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tc
 tc
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26/06/2011 8:54 am  
"AdoniaZanoni" wrote:
I can understand the goal is to keep the price of production minimal, but still it would be nice to have surprises to people who already own all the trilogies.

It seems to me that Starfire are showing a great deal of respect to those people fortunate enough to already own them, rather
than adding a few bits and bobs in the hope that they'll all cough up again for what to all intents and purposes are the same books.
In these times of cynical marketing I find this wonderfully refreshing. Faith restored! Thanks Mr Staley.


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einDoppelganger
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26/06/2011 9:57 am  
"tc" wrote:
In these times of cynical marketing I find this wonderfully refreshing. Faith restored! Thanks Mr Staley.

Well put tc. I rather like the fact that Starfire is releasing definitive corrected editions of the original books. I would rather not have new material shoehorned into the flow of the book. I am perfectly happy with the best presentation of the original materials.


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AdoniaZanoni
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26/06/2011 10:22 am  
"einDoppelganger" wrote:
"tc" wrote:
In these times of cynical marketing I find this wonderfully refreshing. Faith restored! Thanks Mr Staley.

Well put tc. I rather like the fact that Starfire is releasing definitive corrected editions of the original books. I would rather not have new material shoehorned into the flow of the book. I am perfectly happy with the best presentation of the original materials.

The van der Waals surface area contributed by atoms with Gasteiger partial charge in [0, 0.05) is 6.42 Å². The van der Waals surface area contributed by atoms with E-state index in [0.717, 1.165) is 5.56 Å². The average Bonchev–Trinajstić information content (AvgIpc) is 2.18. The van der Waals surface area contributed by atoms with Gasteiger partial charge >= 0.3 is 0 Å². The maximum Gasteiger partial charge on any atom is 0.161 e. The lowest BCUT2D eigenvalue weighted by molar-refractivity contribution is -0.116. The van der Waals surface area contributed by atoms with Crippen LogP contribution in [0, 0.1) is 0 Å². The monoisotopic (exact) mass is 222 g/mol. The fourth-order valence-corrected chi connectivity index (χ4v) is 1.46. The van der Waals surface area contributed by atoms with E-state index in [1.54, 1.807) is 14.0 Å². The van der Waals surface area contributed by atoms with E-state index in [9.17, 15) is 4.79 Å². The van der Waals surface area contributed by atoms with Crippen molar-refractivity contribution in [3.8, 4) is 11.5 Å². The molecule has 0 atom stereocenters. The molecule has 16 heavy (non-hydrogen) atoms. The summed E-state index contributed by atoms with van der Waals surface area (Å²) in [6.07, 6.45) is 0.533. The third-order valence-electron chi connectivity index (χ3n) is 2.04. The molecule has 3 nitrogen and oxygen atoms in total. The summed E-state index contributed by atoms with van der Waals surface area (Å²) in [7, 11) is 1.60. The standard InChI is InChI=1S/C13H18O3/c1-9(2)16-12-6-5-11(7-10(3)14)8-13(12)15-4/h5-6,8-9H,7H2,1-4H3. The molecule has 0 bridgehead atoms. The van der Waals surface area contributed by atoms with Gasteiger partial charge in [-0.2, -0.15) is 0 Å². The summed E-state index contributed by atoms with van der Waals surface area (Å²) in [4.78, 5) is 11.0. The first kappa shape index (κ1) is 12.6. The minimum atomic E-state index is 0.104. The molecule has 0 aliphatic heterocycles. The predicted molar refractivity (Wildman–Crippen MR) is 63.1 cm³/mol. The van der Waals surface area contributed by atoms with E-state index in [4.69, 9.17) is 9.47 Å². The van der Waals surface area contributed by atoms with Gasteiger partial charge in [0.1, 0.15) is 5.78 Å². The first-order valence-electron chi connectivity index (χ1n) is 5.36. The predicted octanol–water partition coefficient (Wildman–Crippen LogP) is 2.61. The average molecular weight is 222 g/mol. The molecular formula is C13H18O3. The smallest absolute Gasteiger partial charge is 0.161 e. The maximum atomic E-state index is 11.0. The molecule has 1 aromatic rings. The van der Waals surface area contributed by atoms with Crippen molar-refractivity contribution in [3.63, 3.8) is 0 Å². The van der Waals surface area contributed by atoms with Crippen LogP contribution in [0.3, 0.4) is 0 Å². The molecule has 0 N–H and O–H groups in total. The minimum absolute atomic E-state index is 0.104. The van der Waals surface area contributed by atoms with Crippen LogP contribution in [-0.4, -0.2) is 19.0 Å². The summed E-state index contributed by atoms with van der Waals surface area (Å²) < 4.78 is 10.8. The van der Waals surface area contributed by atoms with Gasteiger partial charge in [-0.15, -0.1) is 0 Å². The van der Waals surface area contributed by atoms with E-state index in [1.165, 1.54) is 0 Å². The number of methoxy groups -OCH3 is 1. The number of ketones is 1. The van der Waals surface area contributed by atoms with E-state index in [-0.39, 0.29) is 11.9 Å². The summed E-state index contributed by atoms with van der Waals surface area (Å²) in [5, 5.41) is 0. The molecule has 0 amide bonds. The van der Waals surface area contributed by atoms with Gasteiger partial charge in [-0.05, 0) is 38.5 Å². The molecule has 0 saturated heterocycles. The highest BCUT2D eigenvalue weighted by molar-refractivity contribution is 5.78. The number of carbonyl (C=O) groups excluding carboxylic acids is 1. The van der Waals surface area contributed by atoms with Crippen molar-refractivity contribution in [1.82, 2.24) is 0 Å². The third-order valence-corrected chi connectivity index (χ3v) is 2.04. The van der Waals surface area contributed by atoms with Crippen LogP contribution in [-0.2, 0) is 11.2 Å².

I was referring to introductions and appendixes for new material if even possible. I would still want a definitive corrected edition of the original books. I did not mean to imply changing the contents of the original text. No one seems to have a problem with the Alan Moore introduction for the new edition of the Book of Pleasure. But I still respect TC and your perspective; it was just a thought.


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michaelclarke18
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26/06/2011 11:57 am  

It seems to me that Starfire are showing a great deal of respect to those people fortunate enough to already own them, rather
than adding a few bits and bobs in the hope that they'll all cough up again for what to all intents and purposes are the same books.
In these times of cynical marketing I find this wonderfully refreshing. Faith restored! Thanks Mr Staley.

The majority of Grant fans are going to be just as likely to ''cough up again'' - as you so eloquently put it - for any new edition anyway... especially seeing as the artwork is likely to be re photographed and the text corrected. I, for one, will be purchasing the new edition whether new material is included or not.

I don't think one should take quite such a cynical or resentful view of publishers who choose to include new material. I am always happy to see new and expanded editions of works whether I can afford to purchase them or not. I find your attitude rather ''if I can't have it, no one should be able to have it''......

I was referring to introductions and appendixes for new material if even possible

I would not see anything wrong with an introduction by a more contemporary occultist writing about, for example, the influence of the book over the past 40 years, and how it may have influenced their own occult work.